Charlie Smalls

From Wikipedia, the free encyclopedia
Jump to navigation Jump to search
Charlie Smalls
Charlie Smalls.jpg
Born (1943-10-25)25 October 1943
Queens, New York
Died 27 August 1987(1987-08-27) (aged 43)
Occupation Composer, songwriter,
Awards Drama Desk Award for Outstanding Music and Lyrics
1974: The Wiz
Best Original Score
1975: The Wiz

Charlie Smalls (October 25, 1943 – August 27, 1987) was an African-American composer and songwriter, best known for writing the music accompaniment to playwright William F. Brown's 1975 Broadway musical The Wiz, later adapted to a 1978 film version of the same name, by Motown Productions in collaboration with Universal Pictures, and starring Diana Ross and Michael Jackson.


A musical prodigy, Smalls attended the Juilliard School at age eleven in 1954, staying until 1961.[1] He wrote the song "From Me To You" for the Hugh Masekela 1966 album Hugh Masekela's Next Album.[2] In 1968, he appeared on the "Some Like It Lukewarm" episode of The Monkees (episode #56, original airdate March 4, 1968), chatting at a piano with singer Davy Jones.[3] He wrote a song for John Cassavetes's 1968 film Faces called "Never Felt Like This Before".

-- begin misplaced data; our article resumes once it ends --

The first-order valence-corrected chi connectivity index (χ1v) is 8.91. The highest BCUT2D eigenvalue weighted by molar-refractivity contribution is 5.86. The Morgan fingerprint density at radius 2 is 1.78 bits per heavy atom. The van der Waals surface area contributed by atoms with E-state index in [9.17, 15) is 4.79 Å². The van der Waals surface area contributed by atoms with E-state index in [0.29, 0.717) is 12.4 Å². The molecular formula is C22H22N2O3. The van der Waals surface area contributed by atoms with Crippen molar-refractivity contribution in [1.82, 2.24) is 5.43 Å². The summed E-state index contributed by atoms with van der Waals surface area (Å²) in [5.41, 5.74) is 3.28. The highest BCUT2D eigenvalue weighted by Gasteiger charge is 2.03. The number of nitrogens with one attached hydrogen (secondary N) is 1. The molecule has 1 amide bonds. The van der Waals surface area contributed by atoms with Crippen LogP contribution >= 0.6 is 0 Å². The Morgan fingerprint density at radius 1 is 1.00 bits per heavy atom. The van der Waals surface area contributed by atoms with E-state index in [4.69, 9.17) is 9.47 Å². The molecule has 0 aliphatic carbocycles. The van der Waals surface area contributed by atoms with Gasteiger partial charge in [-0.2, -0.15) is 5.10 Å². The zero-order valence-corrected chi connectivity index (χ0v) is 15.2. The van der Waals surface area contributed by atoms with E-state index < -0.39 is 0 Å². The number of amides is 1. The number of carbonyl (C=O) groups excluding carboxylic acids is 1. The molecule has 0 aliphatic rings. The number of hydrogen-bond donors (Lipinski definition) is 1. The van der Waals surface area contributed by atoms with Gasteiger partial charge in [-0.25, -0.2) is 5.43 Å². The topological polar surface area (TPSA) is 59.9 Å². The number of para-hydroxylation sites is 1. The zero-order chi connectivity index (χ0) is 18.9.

After graduating from the High School of Performing Arts, Smalls toured as a member of the New York Jazz Repertory Company before beginning work on The Wiz. An African-American urbanised retelling of L. Frank Baum's The Wonderful Wizard of Oz, The Wiz was adapted into a feature film in 1978. He also wrote the score for the 1976 film Drum.


Smalls was in Belgium accompanying the tour of professional jazz dance instructor Sue Samuels to whom he was engaged to be married, when he died suddenly in Belgium during emergency surgery to repair a burst appendix. He was 43.

He is survived by his son Michael.[4] At the time of his death, Smalls was working on a new musical. He had begun working on Miracles, a musical adaptation of The Man Who Could Work Miracles by H.G. Wells. He had recorded some songs with Geoffrey Holder and The Harlem Boys Choir.[5]


Smalls won the 1975 Tony Award for Best Score for his work on The Wiz.[6]


  1. ^ Aufderheide, Jeremy (2007). "Creators: Charlie Smalls". The Wiz: A Virtual Coffee Table Book. Retrieved January 20, 2008.
  2. ^
  3. ^ Sandoval, Andrew (2005). The Monkees: The Day-By-Day Story Of The 60s TV Pop Sensation. Thunder Bay Press. p. 178. ISBN 978-1-59223-372-4. 
  4. ^
  5. ^
  6. ^ Search for "Charlie Smalls" at "Past Winners Search". The American Theater Wing's Tony Awards. Retrieved January 20, 2008.

External links[edit]